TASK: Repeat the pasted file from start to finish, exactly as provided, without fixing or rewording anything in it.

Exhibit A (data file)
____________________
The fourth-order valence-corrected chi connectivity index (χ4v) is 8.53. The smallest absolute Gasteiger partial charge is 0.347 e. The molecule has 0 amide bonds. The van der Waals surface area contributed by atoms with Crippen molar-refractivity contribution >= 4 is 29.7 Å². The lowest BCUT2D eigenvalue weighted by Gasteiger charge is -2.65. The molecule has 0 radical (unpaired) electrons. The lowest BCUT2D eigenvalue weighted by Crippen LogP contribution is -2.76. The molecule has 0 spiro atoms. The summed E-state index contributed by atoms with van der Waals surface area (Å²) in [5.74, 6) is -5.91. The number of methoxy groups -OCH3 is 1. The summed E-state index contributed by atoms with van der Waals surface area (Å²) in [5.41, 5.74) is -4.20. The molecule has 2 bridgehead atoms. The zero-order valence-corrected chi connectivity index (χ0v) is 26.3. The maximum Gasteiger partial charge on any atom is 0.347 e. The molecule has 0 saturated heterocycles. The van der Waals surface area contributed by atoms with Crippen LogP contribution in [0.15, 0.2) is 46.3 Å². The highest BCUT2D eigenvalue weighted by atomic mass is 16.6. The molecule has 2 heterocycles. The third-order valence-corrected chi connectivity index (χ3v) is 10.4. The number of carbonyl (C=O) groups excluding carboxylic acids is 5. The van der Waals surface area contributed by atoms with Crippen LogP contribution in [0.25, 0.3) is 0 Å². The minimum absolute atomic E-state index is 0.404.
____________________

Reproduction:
The fourth-order valence-corrected chi connectivity index (χ4v) is 8.53. The smallest absolute Gasteiger partial charge is 0.347 e. The molecule has 0 amide bonds. The van der Waals surface area contributed by atoms with Crippen molar-refractivity contribution >= 4 is 29.7 Å². The lowest BCUT2D eigenvalue weighted by Gasteiger charge is -2.65. The molecule has 0 radical (unpaired) electrons. The lowest BCUT2D eigenvalue weighted by Crippen LogP contribution is -2.76. The molecule has 0 spiro atoms. The summed E-state index contributed by atoms with van der Waals surface area (Å²) in [5.74, 6) is -5.91. The number of methoxy groups -OCH3 is 1. The summed E-state index contributed by atoms with van der Waals surface area (Å²) in [5.41, 5.74) is -4.20. The molecule has 2 bridgehead atoms. The zero-order valence-corrected chi connectivity index (χ0v) is 26.3. The maximum Gasteiger partial charge on any atom is 0.347 e. The molecule has 0 saturated heterocycles. The van der Waals surface area contributed by atoms with Crippen LogP contribution in [0.15, 0.2) is 46.3 Å². The highest BCUT2D eigenvalue weighted by atomic mass is 16.6. The molecule has 2 heterocycles. The third-order valence-corrected chi connectivity index (χ3v) is 10.4. The number of carbonyl (C=O) groups excluding carboxylic acids is 5. The van der Waals surface area contributed by atoms with Crippen LogP contribution in [0.25, 0.3) is 0 Å². The minimum absolute atomic E-state index is 0.404.